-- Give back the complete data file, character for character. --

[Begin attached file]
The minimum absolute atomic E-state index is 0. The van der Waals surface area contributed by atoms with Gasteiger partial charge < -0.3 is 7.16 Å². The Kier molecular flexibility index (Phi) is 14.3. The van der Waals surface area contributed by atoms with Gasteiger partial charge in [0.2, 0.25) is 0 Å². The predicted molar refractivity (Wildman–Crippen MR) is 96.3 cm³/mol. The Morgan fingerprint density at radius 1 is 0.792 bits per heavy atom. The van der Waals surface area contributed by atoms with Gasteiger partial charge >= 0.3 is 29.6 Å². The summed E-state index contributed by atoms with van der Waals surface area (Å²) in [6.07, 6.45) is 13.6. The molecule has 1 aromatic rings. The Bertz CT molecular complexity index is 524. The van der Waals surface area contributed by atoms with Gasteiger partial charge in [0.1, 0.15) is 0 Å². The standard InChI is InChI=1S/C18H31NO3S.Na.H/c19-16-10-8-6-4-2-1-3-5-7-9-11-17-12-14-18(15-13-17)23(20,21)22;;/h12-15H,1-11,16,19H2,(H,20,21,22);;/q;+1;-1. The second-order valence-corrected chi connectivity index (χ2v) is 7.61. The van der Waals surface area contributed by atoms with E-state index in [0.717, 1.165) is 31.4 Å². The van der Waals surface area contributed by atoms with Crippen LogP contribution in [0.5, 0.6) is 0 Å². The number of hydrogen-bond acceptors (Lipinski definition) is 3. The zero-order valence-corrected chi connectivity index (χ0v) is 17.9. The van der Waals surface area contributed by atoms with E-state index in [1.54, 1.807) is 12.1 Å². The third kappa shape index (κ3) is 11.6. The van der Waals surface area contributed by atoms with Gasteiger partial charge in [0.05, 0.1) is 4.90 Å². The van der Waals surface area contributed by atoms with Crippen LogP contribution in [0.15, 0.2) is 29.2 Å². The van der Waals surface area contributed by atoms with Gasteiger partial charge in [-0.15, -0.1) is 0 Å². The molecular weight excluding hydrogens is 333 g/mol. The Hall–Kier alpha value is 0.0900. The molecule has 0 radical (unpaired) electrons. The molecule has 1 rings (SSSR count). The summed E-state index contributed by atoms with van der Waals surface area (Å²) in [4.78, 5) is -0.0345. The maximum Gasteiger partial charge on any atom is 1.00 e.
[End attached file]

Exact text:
The minimum absolute atomic E-state index is 0. The van der Waals surface area contributed by atoms with Gasteiger partial charge < -0.3 is 7.16 Å². The Kier molecular flexibility index (Phi) is 14.3. The van der Waals surface area contributed by atoms with Gasteiger partial charge in [0.2, 0.25) is 0 Å². The predicted molar refractivity (Wildman–Crippen MR) is 96.3 cm³/mol. The Morgan fingerprint density at radius 1 is 0.792 bits per heavy atom. The van der Waals surface area contributed by atoms with Gasteiger partial charge >= 0.3 is 29.6 Å². The summed E-state index contributed by atoms with van der Waals surface area (Å²) in [6.07, 6.45) is 13.6. The molecule has 1 aromatic rings. The Bertz CT molecular complexity index is 524. The van der Waals surface area contributed by atoms with Gasteiger partial charge in [0.1, 0.15) is 0 Å². The standard InChI is InChI=1S/C18H31NO3S.Na.H/c19-16-10-8-6-4-2-1-3-5-7-9-11-17-12-14-18(15-13-17)23(20,21)22;;/h12-15H,1-11,16,19H2,(H,20,21,22);;/q;+1;-1. The second-order valence-corrected chi connectivity index (χ2v) is 7.61. The van der Waals surface area contributed by atoms with E-state index in [0.717, 1.165) is 31.4 Å². The van der Waals surface area contributed by atoms with Crippen LogP contribution in [0.5, 0.6) is 0 Å². The number of hydrogen-bond acceptors (Lipinski definition) is 3. The zero-order valence-corrected chi connectivity index (χ0v) is 17.9. The van der Waals surface area contributed by atoms with E-state index in [1.54, 1.807) is 12.1 Å². The third kappa shape index (κ3) is 11.6. The van der Waals surface area contributed by atoms with Gasteiger partial charge in [0.05, 0.1) is 4.90 Å². The van der Waals surface area contributed by atoms with Crippen LogP contribution in [0.15, 0.2) is 29.2 Å². The van der Waals surface area contributed by atoms with Gasteiger partial charge in [-0.15, -0.1) is 0 Å². The molecular weight excluding hydrogens is 333 g/mol. The Hall–Kier alpha value is 0.0900. The molecule has 0 radical (unpaired) electrons. The molecule has 1 rings (SSSR count). The summed E-state index contributed by atoms with van der Waals surface area (Å²) in [4.78, 5) is -0.0345. The maximum Gasteiger partial charge on any atom is 1.00 e.